Novartis’ investigational prostate cancer drug achieves breakthrough designation from FDA

Novartis announced the Wednesday as the FDA granted the Breakthrough Therapy designation to an investigational therapy that targets advanced castration-resistant prostate cancer. The agency said the decision was based on positive data from a Phase 3 clinical trial evaluating LuPSMA-617.

The breakthrough therapy designation is granted to drugs under evaluation for serious conditions for which early clinical evidence indicates potential for substantial improvement over available therapy.

According to the company, the phase 3 VISION study demonstrated that the drug significantly improved overall survival and radiographic progression-free survival in men with progressive, PSMA-positive mCRPC.


Castration-resistant prostate cancer is diagnosed when the disease continues to grow even though the amount of testosterone in the body has been reduced to very low levels. Cancer can also be found in other parts of the body. The current treatment goals are to control symptoms and slow progress.

Patients in the study who received Lu-PSMA-617 above the standard of care did better than those who received only the standard of care. The company said the drug is a targeted therapeutic approach that delivers radiation directly to the tumor while limiting damage to surrounding normal tissue.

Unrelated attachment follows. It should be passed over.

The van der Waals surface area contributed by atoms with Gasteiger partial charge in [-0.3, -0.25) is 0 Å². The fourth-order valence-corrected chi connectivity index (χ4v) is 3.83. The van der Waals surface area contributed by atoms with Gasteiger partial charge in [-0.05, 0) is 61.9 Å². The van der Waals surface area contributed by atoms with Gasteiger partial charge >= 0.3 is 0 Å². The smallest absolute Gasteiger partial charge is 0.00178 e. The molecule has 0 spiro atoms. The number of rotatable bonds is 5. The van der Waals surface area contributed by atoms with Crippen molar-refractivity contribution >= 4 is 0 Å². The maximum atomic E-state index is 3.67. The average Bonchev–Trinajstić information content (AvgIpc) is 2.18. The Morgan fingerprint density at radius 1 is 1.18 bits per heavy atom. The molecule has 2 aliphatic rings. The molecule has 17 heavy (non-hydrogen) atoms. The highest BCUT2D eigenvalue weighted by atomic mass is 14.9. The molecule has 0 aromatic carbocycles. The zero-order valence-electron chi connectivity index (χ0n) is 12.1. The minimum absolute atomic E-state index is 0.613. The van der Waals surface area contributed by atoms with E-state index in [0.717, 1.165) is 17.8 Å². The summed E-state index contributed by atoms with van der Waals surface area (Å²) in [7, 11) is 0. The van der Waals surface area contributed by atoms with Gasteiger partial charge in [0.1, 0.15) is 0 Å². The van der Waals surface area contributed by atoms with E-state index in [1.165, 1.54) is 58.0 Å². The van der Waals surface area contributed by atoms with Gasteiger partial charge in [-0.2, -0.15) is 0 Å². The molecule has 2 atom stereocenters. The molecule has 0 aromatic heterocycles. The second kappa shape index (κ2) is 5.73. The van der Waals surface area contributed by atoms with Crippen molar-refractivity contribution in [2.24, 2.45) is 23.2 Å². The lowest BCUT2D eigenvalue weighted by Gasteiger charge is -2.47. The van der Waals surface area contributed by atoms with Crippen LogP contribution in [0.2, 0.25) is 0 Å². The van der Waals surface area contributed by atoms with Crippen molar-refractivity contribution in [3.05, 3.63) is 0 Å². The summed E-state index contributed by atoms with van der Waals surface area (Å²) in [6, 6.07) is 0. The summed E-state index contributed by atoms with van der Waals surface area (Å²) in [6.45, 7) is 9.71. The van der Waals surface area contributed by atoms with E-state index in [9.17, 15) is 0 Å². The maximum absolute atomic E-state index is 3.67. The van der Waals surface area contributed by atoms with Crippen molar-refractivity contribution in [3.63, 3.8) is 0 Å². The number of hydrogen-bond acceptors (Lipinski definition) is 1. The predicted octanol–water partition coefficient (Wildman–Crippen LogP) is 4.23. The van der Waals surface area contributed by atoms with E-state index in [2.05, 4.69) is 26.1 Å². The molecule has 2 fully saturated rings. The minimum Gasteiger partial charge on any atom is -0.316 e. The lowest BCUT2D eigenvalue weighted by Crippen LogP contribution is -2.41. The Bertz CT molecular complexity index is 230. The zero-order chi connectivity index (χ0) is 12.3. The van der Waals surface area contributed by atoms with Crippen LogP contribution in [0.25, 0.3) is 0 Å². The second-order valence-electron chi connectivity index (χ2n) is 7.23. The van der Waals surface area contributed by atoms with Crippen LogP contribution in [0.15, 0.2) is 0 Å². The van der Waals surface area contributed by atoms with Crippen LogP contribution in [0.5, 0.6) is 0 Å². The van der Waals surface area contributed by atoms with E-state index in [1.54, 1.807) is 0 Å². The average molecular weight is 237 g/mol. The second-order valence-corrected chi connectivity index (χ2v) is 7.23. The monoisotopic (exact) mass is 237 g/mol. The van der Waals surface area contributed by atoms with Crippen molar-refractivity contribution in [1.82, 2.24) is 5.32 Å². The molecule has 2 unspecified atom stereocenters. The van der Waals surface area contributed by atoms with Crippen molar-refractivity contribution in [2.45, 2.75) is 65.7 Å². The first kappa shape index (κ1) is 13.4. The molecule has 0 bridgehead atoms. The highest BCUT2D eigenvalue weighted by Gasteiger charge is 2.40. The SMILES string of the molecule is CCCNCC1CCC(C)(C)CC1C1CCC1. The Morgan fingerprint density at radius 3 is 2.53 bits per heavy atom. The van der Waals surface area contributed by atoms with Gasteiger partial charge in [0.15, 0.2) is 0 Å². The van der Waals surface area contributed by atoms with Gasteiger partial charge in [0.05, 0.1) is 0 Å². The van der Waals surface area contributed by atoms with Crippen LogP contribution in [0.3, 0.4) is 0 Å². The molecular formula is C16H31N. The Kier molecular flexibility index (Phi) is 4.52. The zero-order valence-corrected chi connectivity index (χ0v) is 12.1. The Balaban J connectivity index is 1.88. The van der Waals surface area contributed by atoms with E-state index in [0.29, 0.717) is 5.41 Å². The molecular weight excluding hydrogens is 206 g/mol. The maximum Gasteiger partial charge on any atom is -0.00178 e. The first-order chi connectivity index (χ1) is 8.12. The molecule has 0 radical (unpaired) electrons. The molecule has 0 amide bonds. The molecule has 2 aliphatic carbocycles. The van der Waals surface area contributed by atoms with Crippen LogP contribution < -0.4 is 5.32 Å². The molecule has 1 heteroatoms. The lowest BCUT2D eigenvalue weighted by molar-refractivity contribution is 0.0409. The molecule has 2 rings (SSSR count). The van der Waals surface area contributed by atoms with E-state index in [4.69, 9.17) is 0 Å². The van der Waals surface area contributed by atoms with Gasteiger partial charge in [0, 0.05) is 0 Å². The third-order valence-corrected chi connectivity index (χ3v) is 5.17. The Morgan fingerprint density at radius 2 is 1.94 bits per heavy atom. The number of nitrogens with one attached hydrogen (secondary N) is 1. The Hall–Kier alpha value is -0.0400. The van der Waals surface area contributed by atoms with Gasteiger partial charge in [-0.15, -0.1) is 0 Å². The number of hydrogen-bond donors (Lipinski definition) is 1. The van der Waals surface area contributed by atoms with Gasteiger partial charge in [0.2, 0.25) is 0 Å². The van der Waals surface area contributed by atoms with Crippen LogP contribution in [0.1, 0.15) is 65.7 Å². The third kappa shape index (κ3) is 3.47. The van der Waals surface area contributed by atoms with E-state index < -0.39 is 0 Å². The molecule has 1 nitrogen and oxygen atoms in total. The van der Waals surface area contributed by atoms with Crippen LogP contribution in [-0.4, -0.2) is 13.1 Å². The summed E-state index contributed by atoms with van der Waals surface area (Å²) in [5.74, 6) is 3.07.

“Patients with metastatic castration-resistant prostate cancer have a less than a 1 in 6 chance of surviving 5 years and need new treatment options,” said John Tsai, head of global drug development and director medical report from Novartis, following the study’s promising results in March. “We would like to thank the patients who volunteered to participate in this study as well as the clinical teams at each of the trial sites. We would not be able to fulfill our commitment to reinvent medicine without the partnership of patients and their families.

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Louis Foulds

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